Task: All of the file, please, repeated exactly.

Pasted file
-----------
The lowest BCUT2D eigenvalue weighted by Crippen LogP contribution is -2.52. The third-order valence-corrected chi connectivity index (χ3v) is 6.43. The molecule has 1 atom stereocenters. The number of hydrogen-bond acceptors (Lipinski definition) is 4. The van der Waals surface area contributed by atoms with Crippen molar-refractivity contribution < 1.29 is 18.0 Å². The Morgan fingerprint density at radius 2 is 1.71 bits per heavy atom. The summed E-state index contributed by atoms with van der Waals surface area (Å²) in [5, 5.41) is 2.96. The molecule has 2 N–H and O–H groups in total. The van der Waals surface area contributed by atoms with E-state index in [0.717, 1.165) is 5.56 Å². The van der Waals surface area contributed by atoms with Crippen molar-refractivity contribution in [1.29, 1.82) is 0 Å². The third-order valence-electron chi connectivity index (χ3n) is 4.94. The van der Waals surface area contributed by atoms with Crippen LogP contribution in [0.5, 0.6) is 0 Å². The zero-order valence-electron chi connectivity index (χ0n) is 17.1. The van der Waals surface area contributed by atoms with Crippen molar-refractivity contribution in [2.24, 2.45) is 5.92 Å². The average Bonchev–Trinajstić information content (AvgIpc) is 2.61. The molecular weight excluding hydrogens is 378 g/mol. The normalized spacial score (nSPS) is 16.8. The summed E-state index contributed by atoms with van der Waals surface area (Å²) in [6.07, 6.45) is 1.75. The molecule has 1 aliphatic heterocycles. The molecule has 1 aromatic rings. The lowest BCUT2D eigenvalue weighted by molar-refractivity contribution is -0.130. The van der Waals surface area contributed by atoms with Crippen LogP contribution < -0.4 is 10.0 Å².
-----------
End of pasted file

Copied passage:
The lowest BCUT2D eigenvalue weighted by Crippen LogP contribution is -2.52. The third-order valence-corrected chi connectivity index (χ3v) is 6.43. The molecule has 1 atom stereocenters. The number of hydrogen-bond acceptors (Lipinski definition) is 4. The van der Waals surface area contributed by atoms with Crippen molar-refractivity contribution < 1.29 is 18.0 Å². The Morgan fingerprint density at radius 2 is 1.71 bits per heavy atom. The summed E-state index contributed by atoms with van der Waals surface area (Å²) in [5, 5.41) is 2.96. The molecule has 2 N–H and O–H groups in total. The van der Waals surface area contributed by atoms with E-state index in [0.717, 1.165) is 5.56 Å². The van der Waals surface area contributed by atoms with Crippen molar-refractivity contribution in [1.29, 1.82) is 0 Å². The third-order valence-electron chi connectivity index (χ3n) is 4.94. The van der Waals surface area contributed by atoms with Crippen LogP contribution in [0.5, 0.6) is 0 Å². The zero-order valence-electron chi connectivity index (χ0n) is 17.1. The van der Waals surface area contributed by atoms with Crippen molar-refractivity contribution in [2.24, 2.45) is 5.92 Å². The average Bonchev–Trinajstić information content (AvgIpc) is 2.61. The molecular weight excluding hydrogens is 378 g/mol. The normalized spacial score (nSPS) is 16.8. The summed E-state index contributed by atoms with van der Waals surface area (Å²) in [6.07, 6.45) is 1.75. The molecule has 1 aliphatic heterocycles. The molecule has 1 aromatic rings. The lowest BCUT2D eigenvalue weighted by molar-refractivity contribution is -0.130. The van der Waals surface area contributed by atoms with Crippen LogP contribution < -0.4 is 10.0 Å².